1 Answer | Add Yours
It seems like you have a couple of questions going on here. It will be a bit challenging to give you an exact answer because the specific context is not really specified. I do hope that some of what I say will help.
The first and most important thing to remember is that you have to talk to your teacher. The insights you get here will be good and I am sure, worthwhile. Yet, your teacher is the one who is reading your work, assigning the task, and grading it. All three are important, but from a student's point of view, the last one is really important. You have to talk to your teacher to make sure you are clear on what their expectations are. Your questions are great because most of what constitutes good writing is about generating questions. Yet, you should direct them to the teacher in order to make sure you are clear, the writing is sound, and your voice and the teacher's voice is heard.
With this in mind, I think that I can say that the placement of where evidence from the movie in your writing is should be second to the thesis statement. Essentially, you are left with a question here. What is your paper going to demonstrate? What is it going to prove? Usually, this is your thesis statement. You have a thesis statement that you are going to prove or support in the course of the paper. I think that you need to clearly identify what your thesis statement is. Accordingly, you can figure out where the evidence from the film comes into play. You could consolidate it into one paragraph of the body, or spread it out, but much of this is going to depend on what you are proving and how you are going to prove it. For example, if your thesis statement will include examples from the film, real life examples, and personal analysis, perhaps it is best to keep the evidence from the film in one paragraph and the other two elements in separate paragraphs. I think that this might be a good technique for organization. Yet, I think that much of this is dependent on the discussion you have with your teacher and what both of you want to see in your work.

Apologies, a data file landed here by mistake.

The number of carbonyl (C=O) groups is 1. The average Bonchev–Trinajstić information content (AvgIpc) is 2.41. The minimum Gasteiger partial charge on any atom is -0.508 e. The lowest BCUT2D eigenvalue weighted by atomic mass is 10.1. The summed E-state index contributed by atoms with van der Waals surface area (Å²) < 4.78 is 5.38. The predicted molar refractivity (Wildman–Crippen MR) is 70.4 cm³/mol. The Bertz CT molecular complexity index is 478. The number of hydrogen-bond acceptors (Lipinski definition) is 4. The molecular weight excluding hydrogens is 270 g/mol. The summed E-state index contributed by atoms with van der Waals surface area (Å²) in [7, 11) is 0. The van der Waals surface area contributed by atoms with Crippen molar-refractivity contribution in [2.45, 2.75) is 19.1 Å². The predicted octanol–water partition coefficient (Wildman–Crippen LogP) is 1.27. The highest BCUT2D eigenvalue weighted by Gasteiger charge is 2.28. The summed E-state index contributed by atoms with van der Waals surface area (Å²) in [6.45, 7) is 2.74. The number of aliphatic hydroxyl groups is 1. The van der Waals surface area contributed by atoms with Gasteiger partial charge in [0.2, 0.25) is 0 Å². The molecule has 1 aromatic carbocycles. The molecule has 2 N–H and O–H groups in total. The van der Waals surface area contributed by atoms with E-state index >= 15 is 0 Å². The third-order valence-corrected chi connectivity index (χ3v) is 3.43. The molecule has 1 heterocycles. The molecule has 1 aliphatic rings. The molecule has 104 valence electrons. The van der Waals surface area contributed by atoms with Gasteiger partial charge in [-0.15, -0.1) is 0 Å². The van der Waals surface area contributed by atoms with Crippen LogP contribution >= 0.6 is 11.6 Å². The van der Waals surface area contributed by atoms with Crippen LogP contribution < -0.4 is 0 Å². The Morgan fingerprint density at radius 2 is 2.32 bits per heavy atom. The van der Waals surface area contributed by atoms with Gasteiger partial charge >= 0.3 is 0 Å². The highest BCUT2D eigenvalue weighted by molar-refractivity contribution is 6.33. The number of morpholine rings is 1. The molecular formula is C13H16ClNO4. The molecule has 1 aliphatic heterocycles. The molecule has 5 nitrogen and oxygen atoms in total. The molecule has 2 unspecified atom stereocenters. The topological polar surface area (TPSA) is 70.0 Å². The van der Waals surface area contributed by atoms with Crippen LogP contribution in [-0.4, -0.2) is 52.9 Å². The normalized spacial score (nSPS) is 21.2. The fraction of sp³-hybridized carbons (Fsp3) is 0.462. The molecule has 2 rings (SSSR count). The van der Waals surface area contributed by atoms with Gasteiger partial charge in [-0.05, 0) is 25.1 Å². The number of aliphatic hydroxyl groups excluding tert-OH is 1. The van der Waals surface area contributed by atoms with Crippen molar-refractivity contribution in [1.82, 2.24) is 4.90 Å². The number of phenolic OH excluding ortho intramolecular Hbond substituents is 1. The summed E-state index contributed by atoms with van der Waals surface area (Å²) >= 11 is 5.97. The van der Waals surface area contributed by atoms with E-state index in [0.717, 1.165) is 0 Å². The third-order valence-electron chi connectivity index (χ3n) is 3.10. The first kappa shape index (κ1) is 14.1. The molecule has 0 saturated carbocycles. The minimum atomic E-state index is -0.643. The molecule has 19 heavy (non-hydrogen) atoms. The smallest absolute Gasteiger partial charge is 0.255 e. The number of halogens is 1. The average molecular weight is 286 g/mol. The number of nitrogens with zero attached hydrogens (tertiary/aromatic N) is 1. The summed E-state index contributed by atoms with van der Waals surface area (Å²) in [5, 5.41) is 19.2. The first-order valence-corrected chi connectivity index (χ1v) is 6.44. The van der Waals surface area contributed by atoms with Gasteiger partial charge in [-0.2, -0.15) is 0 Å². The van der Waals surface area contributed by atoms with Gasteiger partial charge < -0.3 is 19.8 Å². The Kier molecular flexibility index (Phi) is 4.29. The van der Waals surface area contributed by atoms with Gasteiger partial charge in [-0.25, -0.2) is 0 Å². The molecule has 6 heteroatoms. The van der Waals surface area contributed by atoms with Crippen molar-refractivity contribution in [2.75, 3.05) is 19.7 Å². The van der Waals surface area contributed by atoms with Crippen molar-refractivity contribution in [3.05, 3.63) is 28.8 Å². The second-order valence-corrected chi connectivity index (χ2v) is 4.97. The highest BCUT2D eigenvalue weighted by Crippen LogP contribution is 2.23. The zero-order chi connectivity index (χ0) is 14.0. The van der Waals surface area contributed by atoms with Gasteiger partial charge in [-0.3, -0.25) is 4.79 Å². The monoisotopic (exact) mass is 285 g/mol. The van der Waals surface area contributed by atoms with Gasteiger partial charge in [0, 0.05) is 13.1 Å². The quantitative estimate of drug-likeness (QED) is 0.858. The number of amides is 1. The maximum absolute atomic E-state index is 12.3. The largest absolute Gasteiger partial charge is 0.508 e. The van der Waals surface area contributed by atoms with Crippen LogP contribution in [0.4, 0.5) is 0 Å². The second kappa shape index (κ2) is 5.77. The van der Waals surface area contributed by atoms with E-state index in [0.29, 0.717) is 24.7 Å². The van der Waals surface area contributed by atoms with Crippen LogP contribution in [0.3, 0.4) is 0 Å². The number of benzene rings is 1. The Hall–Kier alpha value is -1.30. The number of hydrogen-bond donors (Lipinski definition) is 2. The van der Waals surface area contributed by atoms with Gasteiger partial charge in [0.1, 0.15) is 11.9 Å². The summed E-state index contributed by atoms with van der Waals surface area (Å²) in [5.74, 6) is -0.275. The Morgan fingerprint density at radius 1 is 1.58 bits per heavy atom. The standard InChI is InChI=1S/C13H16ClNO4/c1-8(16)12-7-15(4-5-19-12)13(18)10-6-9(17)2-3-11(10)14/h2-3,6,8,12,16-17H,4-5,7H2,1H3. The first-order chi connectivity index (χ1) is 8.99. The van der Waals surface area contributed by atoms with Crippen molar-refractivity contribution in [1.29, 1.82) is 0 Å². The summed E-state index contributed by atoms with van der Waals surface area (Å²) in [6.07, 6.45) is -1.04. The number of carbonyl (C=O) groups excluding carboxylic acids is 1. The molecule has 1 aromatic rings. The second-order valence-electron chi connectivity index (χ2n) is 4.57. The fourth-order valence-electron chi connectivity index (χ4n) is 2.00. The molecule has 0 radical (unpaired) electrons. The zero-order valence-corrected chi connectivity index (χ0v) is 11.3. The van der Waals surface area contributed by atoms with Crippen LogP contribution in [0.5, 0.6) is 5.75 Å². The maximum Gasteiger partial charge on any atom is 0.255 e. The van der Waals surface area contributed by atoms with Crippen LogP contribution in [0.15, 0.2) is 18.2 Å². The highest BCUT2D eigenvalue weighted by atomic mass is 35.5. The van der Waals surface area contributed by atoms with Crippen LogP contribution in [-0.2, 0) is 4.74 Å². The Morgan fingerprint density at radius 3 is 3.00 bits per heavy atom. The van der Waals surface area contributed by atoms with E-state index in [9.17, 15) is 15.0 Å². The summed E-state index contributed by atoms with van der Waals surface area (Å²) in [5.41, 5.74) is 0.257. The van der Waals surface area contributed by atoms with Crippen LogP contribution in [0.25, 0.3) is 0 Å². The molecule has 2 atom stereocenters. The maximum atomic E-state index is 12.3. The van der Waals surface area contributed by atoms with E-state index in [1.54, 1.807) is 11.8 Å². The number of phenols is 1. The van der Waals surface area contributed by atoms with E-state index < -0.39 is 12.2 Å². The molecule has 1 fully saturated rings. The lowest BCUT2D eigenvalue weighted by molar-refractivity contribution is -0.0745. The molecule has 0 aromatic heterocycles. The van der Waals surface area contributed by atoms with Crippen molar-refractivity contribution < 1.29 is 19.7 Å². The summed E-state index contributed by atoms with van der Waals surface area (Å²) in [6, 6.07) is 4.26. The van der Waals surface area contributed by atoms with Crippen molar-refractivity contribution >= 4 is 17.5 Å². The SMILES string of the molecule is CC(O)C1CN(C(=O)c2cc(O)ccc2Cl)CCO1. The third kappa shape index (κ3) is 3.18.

We’ve answered 319,210 questions. We can answer yours, too.Ask a question